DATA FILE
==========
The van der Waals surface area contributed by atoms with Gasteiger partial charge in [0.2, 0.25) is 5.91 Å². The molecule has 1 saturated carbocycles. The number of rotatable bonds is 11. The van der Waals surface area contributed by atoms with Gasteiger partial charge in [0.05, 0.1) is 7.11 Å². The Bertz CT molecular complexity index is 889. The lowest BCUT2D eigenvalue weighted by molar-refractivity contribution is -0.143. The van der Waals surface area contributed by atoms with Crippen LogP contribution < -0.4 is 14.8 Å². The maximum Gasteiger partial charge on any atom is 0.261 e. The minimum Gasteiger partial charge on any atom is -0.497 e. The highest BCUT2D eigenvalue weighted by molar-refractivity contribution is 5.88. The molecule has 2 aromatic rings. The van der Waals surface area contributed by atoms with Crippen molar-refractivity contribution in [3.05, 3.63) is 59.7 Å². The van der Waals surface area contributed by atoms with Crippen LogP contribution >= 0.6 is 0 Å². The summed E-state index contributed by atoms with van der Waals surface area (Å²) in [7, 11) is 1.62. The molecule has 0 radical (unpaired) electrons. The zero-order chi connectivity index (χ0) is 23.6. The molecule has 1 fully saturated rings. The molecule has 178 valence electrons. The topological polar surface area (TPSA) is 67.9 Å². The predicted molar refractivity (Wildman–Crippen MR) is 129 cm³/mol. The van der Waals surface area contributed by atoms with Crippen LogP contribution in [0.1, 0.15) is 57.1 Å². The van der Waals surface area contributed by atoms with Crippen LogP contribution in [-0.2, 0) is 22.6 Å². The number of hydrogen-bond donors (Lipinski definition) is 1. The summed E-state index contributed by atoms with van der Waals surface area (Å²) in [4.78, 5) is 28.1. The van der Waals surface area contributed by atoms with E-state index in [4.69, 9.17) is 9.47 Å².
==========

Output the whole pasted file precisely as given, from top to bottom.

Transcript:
The van der Waals surface area contributed by atoms with Gasteiger partial charge in [0.2, 0.25) is 5.91 Å². The molecule has 1 saturated carbocycles. The number of rotatable bonds is 11. The van der Waals surface area contributed by atoms with Gasteiger partial charge in [0.05, 0.1) is 7.11 Å². The Bertz CT molecular complexity index is 889. The lowest BCUT2D eigenvalue weighted by molar-refractivity contribution is -0.143. The van der Waals surface area contributed by atoms with Crippen LogP contribution < -0.4 is 14.8 Å². The maximum Gasteiger partial charge on any atom is 0.261 e. The minimum Gasteiger partial charge on any atom is -0.497 e. The highest BCUT2D eigenvalue weighted by molar-refractivity contribution is 5.88. The molecule has 2 aromatic rings. The van der Waals surface area contributed by atoms with Crippen molar-refractivity contribution in [3.05, 3.63) is 59.7 Å². The van der Waals surface area contributed by atoms with Crippen LogP contribution >= 0.6 is 0 Å². The summed E-state index contributed by atoms with van der Waals surface area (Å²) in [7, 11) is 1.62. The molecule has 0 radical (unpaired) electrons. The zero-order chi connectivity index (χ0) is 23.6. The molecule has 1 fully saturated rings. The molecule has 178 valence electrons. The topological polar surface area (TPSA) is 67.9 Å². The predicted molar refractivity (Wildman–Crippen MR) is 129 cm³/mol. The van der Waals surface area contributed by atoms with Crippen LogP contribution in [0.1, 0.15) is 57.1 Å². The van der Waals surface area contributed by atoms with Crippen LogP contribution in [-0.2, 0) is 22.6 Å². The number of hydrogen-bond donors (Lipinski definition) is 1. The summed E-state index contributed by atoms with van der Waals surface area (Å²) in [4.78, 5) is 28.1. The van der Waals surface area contributed by atoms with E-state index in [4.69, 9.17) is 9.47 Å².